Do we still need International Women’s Day?

Culture, International, Opinion
Women have come a long way since the Suffragette Movement in the early 1900s. Is a day dedicated to female empowerment still necessary in the 21st century? Next week marks the 108th International Women’s Day, where women and men around the world will celebrate female empowerment. This year, along with International Women’s Day events such as all-female business panels, talks, and even a London based Women’s run, a Women’s Day Off strike is planned. Yet, some critics claim that a day honouring women has become obsolete. Have women’s rights come far enough to erase the need for marches and events? A history The first International Women’s Day took place at the turn of the century, during a time when females had fewer employment options and were denied the right to vote. Disenfranchised
After Calais: Tracing the paths of the Jungle’s refugees

After Calais: Tracing the paths of the Jungle’s refugees

International, News, Opinion, Politics, ReportingWeek2, Uncategorized
“The 'Jungle' smelled of freshly baked bread and CS gas. I could not breathe and went down. An Afghan who was running in the same direction grabbed me and supported me to the back garden where there was a bit of air”, says Chiara Lauvergnac, one of the activists in Paris from London. In the final days of the Calais Jungle demolition, over 10,000 refugees were ordered to relocate in one week by riot police squads armed with flashballs, gas grenades, rubber bullets, automatic rifles, water cannons, armoured vehicles, truncheons and gas spray bottles. “Usually the camp got gassed towards the end of the day - you could climb the hill to try escape the gas clouds and watch the sunset from there, with gas grenades falling all around,” she continued. After the destruction of the camp, she says
Snooper’s Charter: Death Knell for UK Journalists?

Snooper’s Charter: Death Knell for UK Journalists?

Data Journalism, Media, News, Opinion, Politics, ReportingWeek1, Uncategorized
The Draft Communications Data Bill, or Snooper’s Charter as it is most commonly referred to, was passed into a law last month, despite calls for it to be repealed from various groups. Proposed by Theresa May in 2012, in the wake of whistleblower Edward Snowden’s revelations, it legitimises the same mass surveillance which Snowden’s leak had shown the UK government was guilty of. In particular, the surveillance had targeted journalists from major media organisations, placing investigative journalists on a “threat” list. The new Bill, by allowing government organisations to snoop on all internet history, cuts off the freedom of journalists to research certain topics freely, especially those not aligned with the government agenda. Snowden’s leaked documents had exposed how under PRISM, the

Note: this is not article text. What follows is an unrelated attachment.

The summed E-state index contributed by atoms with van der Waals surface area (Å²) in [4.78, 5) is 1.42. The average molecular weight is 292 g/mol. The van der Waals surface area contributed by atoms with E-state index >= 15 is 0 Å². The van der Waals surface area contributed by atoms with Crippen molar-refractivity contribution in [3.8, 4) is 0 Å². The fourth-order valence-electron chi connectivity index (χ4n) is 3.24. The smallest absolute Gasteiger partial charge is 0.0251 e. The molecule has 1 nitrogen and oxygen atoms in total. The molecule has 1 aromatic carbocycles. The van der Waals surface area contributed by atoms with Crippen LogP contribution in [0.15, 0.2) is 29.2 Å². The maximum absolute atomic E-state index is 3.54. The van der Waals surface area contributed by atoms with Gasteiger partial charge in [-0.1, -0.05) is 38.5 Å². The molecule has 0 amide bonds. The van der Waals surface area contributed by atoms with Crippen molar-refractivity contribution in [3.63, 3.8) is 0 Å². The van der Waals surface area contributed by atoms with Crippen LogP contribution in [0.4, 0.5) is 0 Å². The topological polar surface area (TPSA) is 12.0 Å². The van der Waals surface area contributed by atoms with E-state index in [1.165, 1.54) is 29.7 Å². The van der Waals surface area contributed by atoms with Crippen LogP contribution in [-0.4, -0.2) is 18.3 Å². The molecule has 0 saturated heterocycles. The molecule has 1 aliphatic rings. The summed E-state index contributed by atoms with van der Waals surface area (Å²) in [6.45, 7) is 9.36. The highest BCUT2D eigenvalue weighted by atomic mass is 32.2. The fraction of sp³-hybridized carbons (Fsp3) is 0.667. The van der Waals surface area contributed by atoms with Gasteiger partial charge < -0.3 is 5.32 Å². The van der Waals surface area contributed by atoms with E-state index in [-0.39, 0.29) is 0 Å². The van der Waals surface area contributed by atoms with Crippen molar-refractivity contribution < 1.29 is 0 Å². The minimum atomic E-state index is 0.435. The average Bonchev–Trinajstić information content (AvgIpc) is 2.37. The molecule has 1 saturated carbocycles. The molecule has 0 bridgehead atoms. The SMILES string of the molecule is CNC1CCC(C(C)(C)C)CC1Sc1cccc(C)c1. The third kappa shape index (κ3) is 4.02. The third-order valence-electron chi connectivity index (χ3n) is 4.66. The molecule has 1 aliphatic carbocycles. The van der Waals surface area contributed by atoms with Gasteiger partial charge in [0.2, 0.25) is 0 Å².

Yarl’s Wood: The fight to shut down UK’s nightmare detention centre

Yarl’s Wood: The fight to shut down UK’s nightmare detention centre

Culture, News, Opinion, Politics, ReportingWeek1, Uncategorized
“We are helpless, we are broken, please let us out! We want to go to our children” The screams from inside Yarl’s Wood detention centre are followed by silence, before shouts of “Shame! Shame on you Serco!” ring out in a deafening roar from 2,000 protesters. A fence separates the protesters from the 410 female inmates held inside the privately run immigration centre in Bedfordshire, one of 13 in the UK. As the drums and chants of “Shut down Yarl’s Wood” resume, a lonely strip of black cloth waves from inside the centre in solidarity: the only visible sign of life from the where women refugees and asylum seekers held there indefinitely. Set up in 2001, the Yarl’s Wood detention centre, run by Serco, describes itself as ‘a fully contained residential centre housing adult women and adult f
Is it time to box up the post-Christmas sales and give retail staff a rest?

Is it time to box up the post-Christmas sales and give retail staff a rest?

Opinion, ReportingWeek1
It was the morning after Christmas, and all through the house, not a creature was stirring. Except for me, blasting my hair hurriedly with the hairdryer in an attempt to both make myself presentable and force open my tired eyes. The distant memory of last night’s warm festive bubble struggling to permeate my now miserable mood. But sales wait for no man or woman, even one contending with a Bailey’s-induced haze and a stomach-full of Strawberry Creams, the most coveted chocolate in the Quality Streets tin. Much like many others that day, I was about to embark on a retail rite of passage: The Boxing Day Sales. Infamous for the crowds and renowned for the potential bargains, the sales will take employees away from their family and dash dreams of a lazy Boxing Day spent watching Emma Thomp